Wednesday, 3 February 2016

Repost: TPP - Dismantling the negative railroad

(Photo: Kim Choe/3 News)

“Why the TPPA is a better trade agreement than you think: In a word, Vietnam.
… Vietnam will be the biggest gainer from TPP.  Do you get that, progressives?
Poorest country = biggest gainer.  Isn’t that what we are looking for?”

- Tyler Cowen, “Why the TPP is a better trade agreement than you think

In evaluating the deal that places us smack bang into the world’s largest semi-free-trade zone (to be excluded from which would be, as former PM Helen Clark suggested, unthinkable), it’s worth just recalling why human beings trade at all: because as Frederic Bastiat pointed out many years ago, left to our own devices few if any of us would be able to produce enough just to get through a mild winter, let alone produce enough to survive and flourish and hang around long enough to produce a mid-life crisis and a second family. We can’t produce enough on our own, yet when we trade with each other the products of our efforts we can, and we do. (Turns out we’re so helpless that, without trade, even a simple sandwich is beyond our individual means.)

As John Stossel would say, “What could be more benign than the freedom to trade with whomever you wish?”

Somewhere or other, I’ve called this the Miracle of Breakfast, the realisation that the division of labour is as benevolent as Adam Smith once explained.

Trade between nations connects us to the worldwide division of labour.

Trade between individuals demonstrates how trade benefits each party to the trade—the double thank-you moment demonstrating that we each benefited from the exchange. 

How many times have you paid $1 for a cup of coffee and after the clerk said, "thank you," you responded, "thank you "? There's a wealth of economics wisdom in the weird double thank-you moment. Why does it happen? Because you want the coffee more than the buck, and the store wants the buck more than the coffee. Both of you win.
    Economists have long understood that two people trade because each wants what the other has more than what he already has. In their respective eyes, the things traded are unequal in value. But this means each comes out ahead, having given up something he wants less for something he wants more. It's just not true that one gains and the other loses. If that were the case, the loser wouldn't have traded. It's win-win, or as economists would say, positive-sum.
    We experience this every time we have that double thank-you moment in a store or restaurant.

It is just bullshit to say that because NZ has already removed most of its tariffsNZ negotiators were arguing with one hand behind their backs, with is about to get our pants down. The benefits from trade accrue not just because we allow access to our markets—to use the language being bandied around by peak-Kelseyites—but because the benefits of trade increase exponentially as the network of exchange expands. And this semi-free-trade deal expands the network about as far as it’s politically possible to go.

* * * *

The two facts at the heart of free trade’s many benefits are these:

  1. that we each trade to get the things we want, and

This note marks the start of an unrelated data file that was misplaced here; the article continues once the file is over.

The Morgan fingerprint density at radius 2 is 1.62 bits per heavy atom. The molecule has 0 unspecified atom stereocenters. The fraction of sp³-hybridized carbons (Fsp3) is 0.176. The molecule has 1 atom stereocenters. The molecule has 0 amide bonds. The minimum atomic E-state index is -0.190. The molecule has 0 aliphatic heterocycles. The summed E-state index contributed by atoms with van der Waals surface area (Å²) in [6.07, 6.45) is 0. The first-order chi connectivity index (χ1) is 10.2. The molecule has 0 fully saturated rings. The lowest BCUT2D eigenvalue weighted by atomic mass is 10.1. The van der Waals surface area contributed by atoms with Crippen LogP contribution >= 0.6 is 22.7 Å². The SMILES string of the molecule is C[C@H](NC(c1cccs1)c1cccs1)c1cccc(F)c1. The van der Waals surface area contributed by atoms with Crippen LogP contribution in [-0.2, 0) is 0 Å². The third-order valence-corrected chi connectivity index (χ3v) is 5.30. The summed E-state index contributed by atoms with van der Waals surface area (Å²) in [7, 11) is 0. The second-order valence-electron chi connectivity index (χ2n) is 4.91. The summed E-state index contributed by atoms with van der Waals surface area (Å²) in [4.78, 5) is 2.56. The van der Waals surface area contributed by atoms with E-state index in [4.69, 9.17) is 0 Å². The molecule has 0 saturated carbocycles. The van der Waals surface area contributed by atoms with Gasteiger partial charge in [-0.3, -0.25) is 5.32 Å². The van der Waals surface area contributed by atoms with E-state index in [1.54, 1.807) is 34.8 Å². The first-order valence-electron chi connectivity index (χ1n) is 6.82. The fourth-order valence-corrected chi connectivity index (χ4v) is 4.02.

2. we all want very different things 

Of course, we don’t need volumes of paper to make a “free-trade deal.” All it takes for free exchange to happen is 1) legal protection for contracts and 2) no outright bans. (In Adam Smith’s words, "the Division of Labour is limited by the Extent of the Market.")

But free exchange can be hampered. It can be hampered by distance—which is why people build shipping lines, roads and railways to get goods and people to markets more easily and more cheaply—or it can be hampered by tariffs and quotas that make getting goods and people to markets is more difficult and more expensive, all but cancelling out the many benefits of those shipping lines and railroads. No wonder Bastiat likened the effect of tariffs and quotas to a negative railroad—one with so many breaks in the track that costs and delay are as certain with the railroad as they are with tariffs and quotas.

I have said that as long as one has regard, as unfortunately happens, only to the interest of the producer, it is impossible to avoid running counter to the general interest, since the producer, as such, demands nothing but the multiplication of obstacles, wants, and efforts. . .
    Whatever the protectionists may say, it is no less certain that the basic principle of restriction is the same as the basic principle of breaks in the tracks: the sacrifice of the consumer to the producer, of the end to the means.

The TPP deal doesn’t take away all the breaks in the track, but it does remove many of them:

In terms of the substance, there seem to be three broad themes.

  1. Eventual elimination of all tariffs in all industries except beef and dairy
  2. Minor concessions from Canada on dairy but better deal with Japan on beef (tariff dropping from 40% to 9%)
  3. Most of the potentially “bad”* stuff has been resisted (change to Pharmac model, the US demands on ISP liability for copyright, tobacco companies can’t use ISDS provisions)

And it begins momentum to for those other breaks to be dismantled. Eventually.

Because free trade really is breaking out everywhere.

* * * *

Look, the TPP looks to be about as close to full-blown, unhampered, knock-your-socks-off free trade as Andrew LIttle looks to pulling the Labour Party together. But to complain, as both Gould and Kelsey do, that because, you know, NZ dairy doesn’t achieve full tariff-free access to the US, Canada and Japan while ignoring the small sliding tariff reductions that are allowed for is like a teenager whinging because their mummy has bought them the wrong coloured iPhone for their birthday.